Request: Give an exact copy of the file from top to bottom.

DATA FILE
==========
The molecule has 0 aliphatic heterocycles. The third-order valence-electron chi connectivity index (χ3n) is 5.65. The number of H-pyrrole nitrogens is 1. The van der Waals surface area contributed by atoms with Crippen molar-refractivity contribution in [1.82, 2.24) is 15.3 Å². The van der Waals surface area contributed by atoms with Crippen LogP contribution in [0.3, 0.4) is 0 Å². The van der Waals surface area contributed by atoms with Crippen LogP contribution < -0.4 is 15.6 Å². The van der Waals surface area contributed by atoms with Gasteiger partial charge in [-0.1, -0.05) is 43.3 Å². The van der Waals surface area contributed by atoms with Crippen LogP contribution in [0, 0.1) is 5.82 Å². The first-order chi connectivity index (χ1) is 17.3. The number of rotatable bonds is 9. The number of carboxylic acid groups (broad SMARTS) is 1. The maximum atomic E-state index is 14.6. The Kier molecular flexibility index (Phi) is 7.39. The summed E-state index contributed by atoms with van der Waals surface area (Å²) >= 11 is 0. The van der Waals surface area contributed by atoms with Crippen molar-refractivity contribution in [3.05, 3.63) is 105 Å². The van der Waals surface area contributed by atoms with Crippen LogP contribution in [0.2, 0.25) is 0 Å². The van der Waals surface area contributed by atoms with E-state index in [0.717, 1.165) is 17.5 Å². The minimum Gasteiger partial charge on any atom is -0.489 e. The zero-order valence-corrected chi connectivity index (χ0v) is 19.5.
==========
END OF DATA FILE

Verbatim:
The molecule has 0 aliphatic heterocycles. The third-order valence-electron chi connectivity index (χ3n) is 5.65. The number of H-pyrrole nitrogens is 1. The van der Waals surface area contributed by atoms with Crippen molar-refractivity contribution in [1.82, 2.24) is 15.3 Å². The van der Waals surface area contributed by atoms with Crippen LogP contribution in [0.3, 0.4) is 0 Å². The van der Waals surface area contributed by atoms with Crippen LogP contribution < -0.4 is 15.6 Å². The van der Waals surface area contributed by atoms with Gasteiger partial charge in [-0.1, -0.05) is 43.3 Å². The van der Waals surface area contributed by atoms with Crippen LogP contribution in [0, 0.1) is 5.82 Å². The first-order chi connectivity index (χ1) is 17.3. The number of rotatable bonds is 9. The number of carboxylic acid groups (broad SMARTS) is 1. The maximum atomic E-state index is 14.6. The Kier molecular flexibility index (Phi) is 7.39. The summed E-state index contributed by atoms with van der Waals surface area (Å²) >= 11 is 0. The van der Waals surface area contributed by atoms with Crippen molar-refractivity contribution in [3.05, 3.63) is 105 Å². The van der Waals surface area contributed by atoms with Crippen LogP contribution in [0.2, 0.25) is 0 Å². The van der Waals surface area contributed by atoms with E-state index in [0.717, 1.165) is 17.5 Å². The minimum Gasteiger partial charge on any atom is -0.489 e. The zero-order valence-corrected chi connectivity index (χ0v) is 19.5.